In the current environment, information technology systems are built to operate in a relatively static configuration. For example, addresses, names, software stacks, networks and various configuration parameters remain relatively static over relatively long periods of time. This static approach is a legacy of information technology system design for simplicity in a time when malicious exploitation of system vulnerabilities was not a concern.
Moving Target Defense (MTD) is the concept of controlling change across multiple system dimensions in order to increase uncertainty and apparent complexity for attackers, reduce their window of opportunity and increase the costs of their probing and attack efforts. MTD assumes that perfect security is unattainable. Given that starting point, and the assumption that all systems are compromised, research in MTD focuses on enabling the continued safe operation in a compromised environment and to have systems that are defensible rather than perfectly secure.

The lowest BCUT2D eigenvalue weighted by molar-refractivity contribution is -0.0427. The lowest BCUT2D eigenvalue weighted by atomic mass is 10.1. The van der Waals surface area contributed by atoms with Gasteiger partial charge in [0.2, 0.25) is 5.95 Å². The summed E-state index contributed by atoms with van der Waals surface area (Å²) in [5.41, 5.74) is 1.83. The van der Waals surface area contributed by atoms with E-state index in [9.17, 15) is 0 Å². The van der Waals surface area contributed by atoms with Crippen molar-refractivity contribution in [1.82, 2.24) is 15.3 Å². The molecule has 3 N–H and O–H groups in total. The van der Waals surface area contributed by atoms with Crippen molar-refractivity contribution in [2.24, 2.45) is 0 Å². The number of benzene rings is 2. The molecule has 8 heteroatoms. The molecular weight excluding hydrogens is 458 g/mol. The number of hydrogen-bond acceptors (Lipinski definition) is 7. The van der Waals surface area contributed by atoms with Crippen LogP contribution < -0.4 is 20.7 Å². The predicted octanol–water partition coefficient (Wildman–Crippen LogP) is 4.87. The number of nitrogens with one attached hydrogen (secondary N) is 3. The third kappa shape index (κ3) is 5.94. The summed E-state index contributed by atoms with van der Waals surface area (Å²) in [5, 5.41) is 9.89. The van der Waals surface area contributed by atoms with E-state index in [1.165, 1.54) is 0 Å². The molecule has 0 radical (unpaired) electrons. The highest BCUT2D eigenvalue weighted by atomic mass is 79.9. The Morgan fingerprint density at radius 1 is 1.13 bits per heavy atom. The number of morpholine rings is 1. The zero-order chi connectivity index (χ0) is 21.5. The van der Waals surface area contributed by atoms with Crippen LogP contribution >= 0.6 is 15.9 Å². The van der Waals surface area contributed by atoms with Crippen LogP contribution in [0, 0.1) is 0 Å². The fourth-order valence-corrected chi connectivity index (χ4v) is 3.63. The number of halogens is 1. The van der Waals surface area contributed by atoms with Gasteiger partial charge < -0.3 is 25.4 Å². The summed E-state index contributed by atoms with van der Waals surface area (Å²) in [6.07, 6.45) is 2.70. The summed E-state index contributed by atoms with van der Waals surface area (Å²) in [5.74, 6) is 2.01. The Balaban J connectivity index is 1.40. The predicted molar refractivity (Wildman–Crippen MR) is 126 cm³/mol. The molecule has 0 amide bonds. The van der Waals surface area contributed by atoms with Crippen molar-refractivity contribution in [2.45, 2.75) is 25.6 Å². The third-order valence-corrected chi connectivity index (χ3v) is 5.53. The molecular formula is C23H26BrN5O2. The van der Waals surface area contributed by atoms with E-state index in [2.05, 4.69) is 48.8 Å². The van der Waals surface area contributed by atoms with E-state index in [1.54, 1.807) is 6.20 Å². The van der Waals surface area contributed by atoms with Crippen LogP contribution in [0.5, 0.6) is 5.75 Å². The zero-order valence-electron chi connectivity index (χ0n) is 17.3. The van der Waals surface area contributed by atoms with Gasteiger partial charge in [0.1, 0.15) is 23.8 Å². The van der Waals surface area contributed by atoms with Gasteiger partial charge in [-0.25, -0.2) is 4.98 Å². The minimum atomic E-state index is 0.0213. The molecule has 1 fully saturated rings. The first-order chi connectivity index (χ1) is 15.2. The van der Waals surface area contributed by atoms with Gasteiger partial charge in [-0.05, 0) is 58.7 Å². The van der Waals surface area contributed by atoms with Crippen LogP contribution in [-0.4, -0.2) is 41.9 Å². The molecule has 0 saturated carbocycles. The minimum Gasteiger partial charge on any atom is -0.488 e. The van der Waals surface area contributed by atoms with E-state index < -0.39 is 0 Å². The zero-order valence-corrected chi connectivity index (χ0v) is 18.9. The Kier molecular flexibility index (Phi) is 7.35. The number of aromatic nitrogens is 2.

“[MTD] Enables us to create, analyze, evaluate, and deploy mechanisms and strategies that are diverse and that continually shift and change over time to increase complexity and cost for attackers, limit the exposure of vulnerabilities and opportunities for attack, and increase system resiliency.” – Trustworthy Cyberspace: Strategic Plan for the Federal Cybersecurity Research and Development Program published by the Executive Office of the President, National Science and Technology Council, December 2011